Electric Bicycles on Trails
Are electric bicycles legal on trails? It’s a good question and one that varies greatly by country, state, & trail. Before we get into the electric bikes on trails debate, let’s start w/ an overview of the:
Federal Electric Bicycle Regulations (not just for trails)
- an electrically driven bicycle is considered a bicycle
- electric cycle must have less than 750 watt motor
- must have functional pedals
- maximum speed of 20 mph
- Federal Law shall supersede State Law
What About Electric Bikes on Trails?
But these regulations don’t really seem to address the issue of electric bikes on trails, especially since they specifically refer to operation “on a paved level surface.” So what about a gravel trail that is not perfectly level?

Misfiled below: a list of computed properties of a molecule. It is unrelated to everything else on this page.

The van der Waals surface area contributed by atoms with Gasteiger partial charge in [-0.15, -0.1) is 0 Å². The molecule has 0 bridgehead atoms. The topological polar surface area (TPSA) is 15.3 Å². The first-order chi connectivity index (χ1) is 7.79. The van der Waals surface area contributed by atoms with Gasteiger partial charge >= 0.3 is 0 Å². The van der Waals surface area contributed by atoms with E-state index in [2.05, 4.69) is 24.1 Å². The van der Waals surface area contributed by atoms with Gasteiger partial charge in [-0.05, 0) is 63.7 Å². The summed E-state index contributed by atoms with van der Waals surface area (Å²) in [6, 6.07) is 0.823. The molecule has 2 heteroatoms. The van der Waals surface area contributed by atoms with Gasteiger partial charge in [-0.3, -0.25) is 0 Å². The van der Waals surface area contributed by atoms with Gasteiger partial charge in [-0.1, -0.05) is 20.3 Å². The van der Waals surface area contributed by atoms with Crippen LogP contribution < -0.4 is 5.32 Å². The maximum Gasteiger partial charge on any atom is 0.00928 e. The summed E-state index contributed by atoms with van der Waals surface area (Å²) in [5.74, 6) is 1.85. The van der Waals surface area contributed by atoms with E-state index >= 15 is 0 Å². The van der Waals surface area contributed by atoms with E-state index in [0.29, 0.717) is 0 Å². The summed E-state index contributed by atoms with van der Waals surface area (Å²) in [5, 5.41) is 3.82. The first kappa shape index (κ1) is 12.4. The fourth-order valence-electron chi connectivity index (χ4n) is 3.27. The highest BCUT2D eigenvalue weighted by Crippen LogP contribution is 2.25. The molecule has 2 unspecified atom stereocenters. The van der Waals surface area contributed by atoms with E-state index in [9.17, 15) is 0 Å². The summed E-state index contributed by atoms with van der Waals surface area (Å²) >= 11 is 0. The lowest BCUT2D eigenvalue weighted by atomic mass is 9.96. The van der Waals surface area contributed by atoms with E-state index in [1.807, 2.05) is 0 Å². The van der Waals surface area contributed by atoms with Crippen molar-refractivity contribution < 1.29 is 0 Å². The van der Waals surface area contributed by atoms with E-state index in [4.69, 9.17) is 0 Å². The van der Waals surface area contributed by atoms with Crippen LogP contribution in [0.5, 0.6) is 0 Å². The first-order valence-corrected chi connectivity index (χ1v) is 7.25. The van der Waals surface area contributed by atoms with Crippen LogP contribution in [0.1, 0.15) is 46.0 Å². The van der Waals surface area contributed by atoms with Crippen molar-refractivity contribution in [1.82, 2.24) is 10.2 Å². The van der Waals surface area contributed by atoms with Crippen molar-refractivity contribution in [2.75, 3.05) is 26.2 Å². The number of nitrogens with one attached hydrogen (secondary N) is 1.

And what about such vehicles as hybrid Trikkes? These are power-assisted, meet most of the requirements for power level & speed; but they don’t have pedals.
Thanks to Paul Wiegman for providing us with this American Trails link that provides Department of Justice requirements for the use of Other Power Driven Mobility Devices or OPDMD on trails. The article gives a clear definition of OPDMDs and begins to clarify the rules regarding their use on trails. It is written with trail administrators in mind and provides information regarding how those trail administrators can prepare for compliance with ADA and Department of Justice guidelines, rules and regulations.
Comments about Electric Bikes, Pedal Assisted Bikes & Pon-e Trikkes
So what has been your experience? What do you think. Should electric bikes be allowed on trails? Would you like to use an electric bicycle, Trikke, recumbent, or scooter on some or all trails? Please leave a comment (no email por favor) below.